Finally, you will see a screen that congratulates you on a successful installation. If not, there are problems and you need to get help. Write down word for word whatever messages you get that indicate what the problem is. There are very few genuine newbie forums, but if you know how to use Google and other search engines, you'll probably find what you need. Search terms will of course include "freebsd install" and whatever particular keywords you can associate with your specific case, such as hardware parts names.

If you have no problems, you are now running FreeBSD.

6. Modem setup -- Usually this means selecting the "ppp0" option for this purpose. You must know where your hardware believes the modem is, probably one of four "COMM" ports, to use the common term. As before, the first in the list is 0, the second is 1, etc. What most of the world calls COMM1 is cuaa0 in BSD, COMM2 is cuaa1, and so on. If you don't know, FreeBSD won't do it for you.

You won't need to worry about the next two screens, IPv6 and DHCP, so answer "No" to both.

7. Network setup -- There are only a couple of boxes you need to worry about filling in at this point.

Host: Every machine on any standard network has it's own name. This name takes three parts, each separated by a dot or period. The first name is anything you choose, but I recommend keeping it short. This will become obvious why later. I've seen things like yoda, shad, bite, and whit. Four characters is a good idea; pick anything from the dictionary or make up your own. The second part of the name indicates the name of the network. Yours should say "local" because your machine only talks to itself. The obvious exception is via the dialup connection to the Internet, when your ISP will provide a cover name for you, regardless of what your machine is called. The last part of the name is the stuff you see on most Internet addresses: .com, .org, .biz, etc. Yours is self-contained, and .bsd is highly recommended, since it won't confuse things with your ISP. For now, the .bsd ending isn't used on the official Internet, so your ISP won't have to worry about anyone looking for that address. Here's what it will look like:


with "name" substituted by your choice.

Domain: This should end up with the "local.bsd" part automatically once you type in the first field. If not, type it manually.

You are now finished with this page, so tab to "Done" and hit ENTER. You have no reason to bring up the interface, so on the next page choose "No". There are several more option screens listed with my recommendations:

- Gateway: choose "No"

- Inetd: choose "No"

- Anonymous ftp: choose "No"

- NFS: choose "No"

- Security Profile: "moderate" is just fine, so choose the "medium" option

You will be greeted with a warning about securing your system from outside attacks, which serves nicely as a hint that you have to setup your firewall before connecting to the Internet. We'll deal with that later.

8. Console settings -- unless you have a compelling reason to operate a lot in the console (without a GUI), this isn't worth much of your time. We will be learning about the console just enough to avoid being there long. This is for the desktop, remember? Take the defaults, unless you need to change the language settings or something. By the way, the "screensaver" option here applies only to the console.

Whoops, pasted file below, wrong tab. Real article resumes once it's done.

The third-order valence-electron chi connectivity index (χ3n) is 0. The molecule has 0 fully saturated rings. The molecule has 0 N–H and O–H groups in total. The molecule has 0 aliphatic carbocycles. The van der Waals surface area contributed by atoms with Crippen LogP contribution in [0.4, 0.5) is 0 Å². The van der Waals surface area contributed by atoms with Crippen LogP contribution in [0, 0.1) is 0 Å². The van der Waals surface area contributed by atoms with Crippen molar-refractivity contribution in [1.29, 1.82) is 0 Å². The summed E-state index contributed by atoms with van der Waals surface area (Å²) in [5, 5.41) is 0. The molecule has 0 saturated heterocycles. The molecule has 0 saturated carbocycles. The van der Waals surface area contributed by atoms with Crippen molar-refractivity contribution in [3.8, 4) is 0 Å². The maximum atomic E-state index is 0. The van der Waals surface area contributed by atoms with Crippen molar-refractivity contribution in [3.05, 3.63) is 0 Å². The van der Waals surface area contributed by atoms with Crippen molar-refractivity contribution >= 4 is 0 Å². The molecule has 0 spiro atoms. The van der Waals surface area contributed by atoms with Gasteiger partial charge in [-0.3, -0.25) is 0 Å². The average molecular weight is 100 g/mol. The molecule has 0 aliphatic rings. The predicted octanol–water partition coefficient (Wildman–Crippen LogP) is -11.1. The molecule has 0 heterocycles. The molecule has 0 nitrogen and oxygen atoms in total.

9. Time zone -- most machines are set to local time, so don't select to base your system on UTC. Next, select your region, country and specific Time Zone. There are enough options in this last to cover just about every square inch of the world, so be patient and search.

10. Linux compatibility -- Select "Yes" here because too often the most recent version of something you want to use won't be available in native FreeBSD format. That is, unless you are constantly upgrading and updating your system. With a dialup connection, this can be a big hassle. This is especially the case if you like Mozilla. Every release has had some major improvement so far, and I usually have needed/wanted that additional function. I haven't found where anybody is providing these larger applications for FreeBSD with any sort of backward compatibility. Even if you are willing to compile yourself a native version of those larger applications, you still need Linux compatibility sooner or later.

11. Mouse options -- This question is sort of backwards, in that it's asked in the negative. I have a USB mouse, so the answer was "No." Otherwise, there is nothing here to setup, since it applies only the console mouse.

12. Setting up the X server -- DO NOT USE THE GRAPHICAL TOOL! It is guaranteed to crash and lock up your system. This is not the fault of anybody at FreeBSD, since it comes with the XFree86 package. Your best bet is the 4th option, "xf86config." Since this whole thing is adequately covered elsewhere on the Internet, if you need more details, you'll have to hunt them down. For FreeBSD, the main thing to know is that you do NOT want to setup the mouse for the console, but to set it up with X. The console driver conflicts with the GUI in most cases, so skip that part here. If you have a good XF86Config from Linux, you'll need to change a few things before dropping it into FreeBSD, so it's better to run the utility here, then cut and splice appropriate sections later.

Next, the screen goes black. Read the messages completely, and twice is a good idea. You cannot afford to hurry here. Most of the time the default choice will get things working if you haven't a clue. The best setting for the mouse type here is "Auto." Choose the default name for it on the next screen. Then select the nearest thing to your keyboard, most likely PC-104. Choose your country code and the variant, if necessary. For the most part, you won't need any options on the next screen.